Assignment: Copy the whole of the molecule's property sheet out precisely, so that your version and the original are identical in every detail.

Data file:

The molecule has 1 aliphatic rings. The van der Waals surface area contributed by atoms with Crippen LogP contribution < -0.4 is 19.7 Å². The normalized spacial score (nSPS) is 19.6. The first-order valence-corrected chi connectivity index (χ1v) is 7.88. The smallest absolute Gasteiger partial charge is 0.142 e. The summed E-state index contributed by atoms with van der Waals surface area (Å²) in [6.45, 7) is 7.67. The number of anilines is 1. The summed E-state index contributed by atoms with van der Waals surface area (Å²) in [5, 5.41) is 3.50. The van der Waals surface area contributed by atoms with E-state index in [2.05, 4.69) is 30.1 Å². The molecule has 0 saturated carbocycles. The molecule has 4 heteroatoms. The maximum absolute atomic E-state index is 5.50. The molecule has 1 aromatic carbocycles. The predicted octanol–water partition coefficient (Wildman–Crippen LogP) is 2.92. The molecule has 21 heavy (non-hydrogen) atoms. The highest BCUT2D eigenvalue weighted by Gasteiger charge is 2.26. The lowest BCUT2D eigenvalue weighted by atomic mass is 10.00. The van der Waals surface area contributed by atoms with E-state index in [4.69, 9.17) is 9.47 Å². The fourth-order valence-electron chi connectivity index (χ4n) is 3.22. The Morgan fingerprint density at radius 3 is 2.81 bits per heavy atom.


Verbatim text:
The molecule has 1 aliphatic rings. The van der Waals surface area contributed by atoms with Crippen LogP contribution < -0.4 is 19.7 Å². The normalized spacial score (nSPS) is 19.6. The first-order valence-corrected chi connectivity index (χ1v) is 7.88. The smallest absolute Gasteiger partial charge is 0.142 e. The summed E-state index contributed by atoms with van der Waals surface area (Å²) in [6.45, 7) is 7.67. The number of anilines is 1. The summed E-state index contributed by atoms with van der Waals surface area (Å²) in [5, 5.41) is 3.50. The van der Waals surface area contributed by atoms with E-state index in [2.05, 4.69) is 30.1 Å². The molecule has 0 saturated carbocycles. The molecule has 4 heteroatoms. The maximum absolute atomic E-state index is 5.50. The molecule has 1 aromatic carbocycles. The predicted octanol–water partition coefficient (Wildman–Crippen LogP) is 2.92. The molecule has 21 heavy (non-hydrogen) atoms. The highest BCUT2D eigenvalue weighted by Gasteiger charge is 2.26. The lowest BCUT2D eigenvalue weighted by atomic mass is 10.00. The van der Waals surface area contributed by atoms with E-state index in [4.69, 9.17) is 9.47 Å². The fourth-order valence-electron chi connectivity index (χ4n) is 3.22. The Morgan fingerprint density at radius 3 is 2.81 bits per heavy atom.